Huzzah, all you fans of astral bonanzas and the nearby cosmos for this weekend the Earth shall witness the longest total lunar eclipse of the 21st century. Even better for us Beijingers is that the eclipse will be totally visible throughout its 103-minute duration (should the smog and freak weather we’ve had as of late hold off).
Looking to the southwest, the big event will kick off at around 1.14am on Saturday morning, at which point the moon will start to move into the Earth’s umbra (its shadow), gradually becoming darker. Once the moon is fully eclipsed (at around 3.30am), depending on conditions, it may start to appear red due to the sun’s light being refracted through the Earth’s atmosphere and onto the moon. This is what lends it the name “blood moon.”
The whole process will then reverse, with the moon slowly leaving the Earth’s umbra and turning back to the white ball of rock that we all know and love (at approximately 5.15am). For a breakdown of the exact times and direction of the eclipse, click here.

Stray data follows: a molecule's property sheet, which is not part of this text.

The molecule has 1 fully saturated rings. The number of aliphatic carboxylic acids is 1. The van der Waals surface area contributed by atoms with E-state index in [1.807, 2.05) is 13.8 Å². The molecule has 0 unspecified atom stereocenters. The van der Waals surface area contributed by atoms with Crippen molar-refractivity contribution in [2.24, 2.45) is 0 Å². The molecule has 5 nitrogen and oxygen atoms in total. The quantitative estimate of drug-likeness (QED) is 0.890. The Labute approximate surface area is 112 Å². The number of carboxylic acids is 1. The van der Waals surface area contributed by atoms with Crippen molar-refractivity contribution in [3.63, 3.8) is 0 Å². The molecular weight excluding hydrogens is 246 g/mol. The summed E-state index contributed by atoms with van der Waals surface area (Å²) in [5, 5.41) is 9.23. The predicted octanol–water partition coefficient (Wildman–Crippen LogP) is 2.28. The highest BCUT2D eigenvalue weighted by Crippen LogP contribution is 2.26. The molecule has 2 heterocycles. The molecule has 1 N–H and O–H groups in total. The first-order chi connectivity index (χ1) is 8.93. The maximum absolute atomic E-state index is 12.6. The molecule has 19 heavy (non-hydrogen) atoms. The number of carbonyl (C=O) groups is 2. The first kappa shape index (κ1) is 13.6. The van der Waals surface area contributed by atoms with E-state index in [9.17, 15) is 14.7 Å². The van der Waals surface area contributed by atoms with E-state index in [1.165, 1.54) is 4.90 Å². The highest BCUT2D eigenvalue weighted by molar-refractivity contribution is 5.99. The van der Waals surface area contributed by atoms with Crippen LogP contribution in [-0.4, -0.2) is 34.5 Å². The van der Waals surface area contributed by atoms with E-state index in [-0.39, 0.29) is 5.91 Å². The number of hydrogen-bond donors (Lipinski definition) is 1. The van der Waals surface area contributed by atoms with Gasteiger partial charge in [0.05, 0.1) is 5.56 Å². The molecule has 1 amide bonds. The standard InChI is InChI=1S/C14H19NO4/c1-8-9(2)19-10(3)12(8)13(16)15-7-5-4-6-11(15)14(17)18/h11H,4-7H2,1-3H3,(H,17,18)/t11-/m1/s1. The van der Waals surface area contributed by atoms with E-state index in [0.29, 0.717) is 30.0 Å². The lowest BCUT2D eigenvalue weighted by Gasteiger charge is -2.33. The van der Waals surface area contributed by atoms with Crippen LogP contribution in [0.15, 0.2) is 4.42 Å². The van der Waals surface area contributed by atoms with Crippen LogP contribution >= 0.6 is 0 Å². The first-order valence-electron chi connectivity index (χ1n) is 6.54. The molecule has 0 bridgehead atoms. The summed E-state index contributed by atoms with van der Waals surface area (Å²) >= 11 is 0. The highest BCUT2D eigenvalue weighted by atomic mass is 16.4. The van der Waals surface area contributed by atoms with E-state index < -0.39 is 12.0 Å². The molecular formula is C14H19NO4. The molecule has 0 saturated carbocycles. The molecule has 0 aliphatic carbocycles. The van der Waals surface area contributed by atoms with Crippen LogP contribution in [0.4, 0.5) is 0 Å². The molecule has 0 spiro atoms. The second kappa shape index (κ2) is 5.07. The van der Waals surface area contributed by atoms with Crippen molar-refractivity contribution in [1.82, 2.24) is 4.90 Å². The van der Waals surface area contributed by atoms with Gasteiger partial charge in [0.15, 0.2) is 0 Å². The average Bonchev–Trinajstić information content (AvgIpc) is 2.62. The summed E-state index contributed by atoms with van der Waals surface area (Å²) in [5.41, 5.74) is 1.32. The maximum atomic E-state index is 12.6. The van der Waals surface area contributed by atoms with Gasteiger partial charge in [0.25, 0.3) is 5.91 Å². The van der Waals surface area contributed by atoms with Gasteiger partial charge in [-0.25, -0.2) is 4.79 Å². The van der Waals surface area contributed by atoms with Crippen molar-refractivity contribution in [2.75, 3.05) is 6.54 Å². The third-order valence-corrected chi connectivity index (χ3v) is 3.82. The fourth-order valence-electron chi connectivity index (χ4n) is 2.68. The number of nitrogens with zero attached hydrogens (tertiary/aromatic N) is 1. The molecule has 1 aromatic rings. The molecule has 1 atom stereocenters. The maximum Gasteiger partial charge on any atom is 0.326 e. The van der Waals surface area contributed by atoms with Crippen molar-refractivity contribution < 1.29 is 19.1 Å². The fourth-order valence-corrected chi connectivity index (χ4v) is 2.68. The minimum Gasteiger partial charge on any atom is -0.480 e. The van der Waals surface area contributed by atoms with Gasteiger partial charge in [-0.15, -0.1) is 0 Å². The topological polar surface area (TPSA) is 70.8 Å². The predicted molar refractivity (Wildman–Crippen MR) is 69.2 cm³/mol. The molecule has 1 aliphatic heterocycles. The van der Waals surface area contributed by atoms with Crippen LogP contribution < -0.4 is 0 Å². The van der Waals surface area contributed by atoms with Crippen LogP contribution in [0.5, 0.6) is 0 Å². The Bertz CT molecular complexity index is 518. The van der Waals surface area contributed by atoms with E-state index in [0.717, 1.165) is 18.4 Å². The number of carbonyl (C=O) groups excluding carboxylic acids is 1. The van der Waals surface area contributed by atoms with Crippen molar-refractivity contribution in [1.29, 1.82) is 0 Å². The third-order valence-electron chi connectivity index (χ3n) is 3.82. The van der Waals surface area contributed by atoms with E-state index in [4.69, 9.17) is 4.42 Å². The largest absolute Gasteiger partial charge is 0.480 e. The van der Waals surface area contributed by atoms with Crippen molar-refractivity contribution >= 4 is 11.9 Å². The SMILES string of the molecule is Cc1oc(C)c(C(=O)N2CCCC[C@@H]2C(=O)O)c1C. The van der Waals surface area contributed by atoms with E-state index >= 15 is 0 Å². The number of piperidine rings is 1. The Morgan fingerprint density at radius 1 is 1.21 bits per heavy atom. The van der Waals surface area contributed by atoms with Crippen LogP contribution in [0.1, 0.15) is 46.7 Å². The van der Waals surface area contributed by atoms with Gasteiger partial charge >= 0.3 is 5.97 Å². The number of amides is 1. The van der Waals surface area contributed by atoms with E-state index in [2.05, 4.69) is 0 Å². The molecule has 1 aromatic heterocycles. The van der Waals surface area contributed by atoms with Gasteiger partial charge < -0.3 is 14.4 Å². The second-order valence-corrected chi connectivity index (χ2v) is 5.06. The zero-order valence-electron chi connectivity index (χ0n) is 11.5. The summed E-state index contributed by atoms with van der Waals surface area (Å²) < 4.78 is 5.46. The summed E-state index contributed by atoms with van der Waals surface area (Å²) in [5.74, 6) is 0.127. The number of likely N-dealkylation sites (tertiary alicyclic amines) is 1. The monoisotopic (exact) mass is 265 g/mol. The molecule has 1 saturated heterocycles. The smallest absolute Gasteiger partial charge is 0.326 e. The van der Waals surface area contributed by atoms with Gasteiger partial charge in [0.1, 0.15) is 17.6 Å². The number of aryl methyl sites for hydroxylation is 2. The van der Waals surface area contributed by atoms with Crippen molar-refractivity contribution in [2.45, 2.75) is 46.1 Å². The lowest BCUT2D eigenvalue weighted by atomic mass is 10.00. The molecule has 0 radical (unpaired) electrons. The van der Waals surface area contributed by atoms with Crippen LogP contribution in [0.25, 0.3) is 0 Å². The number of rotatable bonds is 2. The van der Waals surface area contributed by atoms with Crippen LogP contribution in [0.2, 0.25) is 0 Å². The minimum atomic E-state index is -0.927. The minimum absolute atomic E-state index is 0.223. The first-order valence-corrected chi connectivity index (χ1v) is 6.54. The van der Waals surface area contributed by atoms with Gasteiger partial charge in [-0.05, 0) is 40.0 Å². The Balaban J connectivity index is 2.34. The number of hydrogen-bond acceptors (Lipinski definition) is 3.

As for visibility, unfortunately, it does seem like we may be battling a little cloud but the smog will be in check and is forecast to be less than 50 AQI.
We’ve already been privy to one pretty stupendous astronomical event this year, and although Saturday morning’s total lunar eclipse is unlikely to, ahem, trump January’s super blue blood moon, be comforted in the knowledge that we’re all very unlikely to see the 22nd century’s longest lunar eclipse so let us revel in this one while it lasts. It also makes for the perfect opportunity to listen to the best song about the moon ever made (other moon-related music suggestions welcome below).